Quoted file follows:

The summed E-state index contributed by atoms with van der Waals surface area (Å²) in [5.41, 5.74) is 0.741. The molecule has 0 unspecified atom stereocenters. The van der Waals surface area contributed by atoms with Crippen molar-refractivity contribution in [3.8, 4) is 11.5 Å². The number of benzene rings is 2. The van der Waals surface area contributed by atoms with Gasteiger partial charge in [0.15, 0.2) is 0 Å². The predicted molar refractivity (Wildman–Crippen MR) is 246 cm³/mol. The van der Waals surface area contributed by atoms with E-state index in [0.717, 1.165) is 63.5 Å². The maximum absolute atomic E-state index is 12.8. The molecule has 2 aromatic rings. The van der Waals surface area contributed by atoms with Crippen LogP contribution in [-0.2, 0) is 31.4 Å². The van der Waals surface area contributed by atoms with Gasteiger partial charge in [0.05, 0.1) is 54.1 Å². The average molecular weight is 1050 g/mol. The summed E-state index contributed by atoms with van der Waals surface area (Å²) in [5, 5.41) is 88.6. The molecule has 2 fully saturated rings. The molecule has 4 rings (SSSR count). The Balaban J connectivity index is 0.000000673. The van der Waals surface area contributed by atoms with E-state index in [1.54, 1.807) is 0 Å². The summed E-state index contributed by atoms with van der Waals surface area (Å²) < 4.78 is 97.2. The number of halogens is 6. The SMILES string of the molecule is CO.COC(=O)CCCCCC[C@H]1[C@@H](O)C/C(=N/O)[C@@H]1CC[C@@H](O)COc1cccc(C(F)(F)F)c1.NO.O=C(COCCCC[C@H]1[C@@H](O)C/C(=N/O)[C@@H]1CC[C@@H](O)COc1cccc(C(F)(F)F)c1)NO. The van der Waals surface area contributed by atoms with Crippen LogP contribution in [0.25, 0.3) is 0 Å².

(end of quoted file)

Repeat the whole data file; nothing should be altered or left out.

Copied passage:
The summed E-state index contributed by atoms with van der Waals surface area (Å²) in [5.41, 5.74) is 0.741. The molecule has 0 unspecified atom stereocenters. The van der Waals surface area contributed by atoms with Crippen molar-refractivity contribution in [3.8, 4) is 11.5 Å². The number of benzene rings is 2. The van der Waals surface area contributed by atoms with Gasteiger partial charge in [0.15, 0.2) is 0 Å². The predicted molar refractivity (Wildman–Crippen MR) is 246 cm³/mol. The van der Waals surface area contributed by atoms with E-state index in [0.717, 1.165) is 63.5 Å². The maximum absolute atomic E-state index is 12.8. The molecule has 2 aromatic rings. The van der Waals surface area contributed by atoms with Crippen LogP contribution in [-0.2, 0) is 31.4 Å². The van der Waals surface area contributed by atoms with Gasteiger partial charge in [0.05, 0.1) is 54.1 Å². The average molecular weight is 1050 g/mol. The summed E-state index contributed by atoms with van der Waals surface area (Å²) in [5, 5.41) is 88.6. The molecule has 2 fully saturated rings. The molecule has 4 rings (SSSR count). The Balaban J connectivity index is 0.000000673. The van der Waals surface area contributed by atoms with E-state index in [1.54, 1.807) is 0 Å². The summed E-state index contributed by atoms with van der Waals surface area (Å²) < 4.78 is 97.2. The number of halogens is 6. The SMILES string of the molecule is CO.COC(=O)CCCCCC[C@H]1[C@@H](O)C/C(=N/O)[C@@H]1CC[C@@H](O)COc1cccc(C(F)(F)F)c1.NO.O=C(COCCCC[C@H]1[C@@H](O)C/C(=N/O)[C@@H]1CC[C@@H](O)COc1cccc(C(F)(F)F)c1)NO. The van der Waals surface area contributed by atoms with Crippen LogP contribution in [0.25, 0.3) is 0 Å².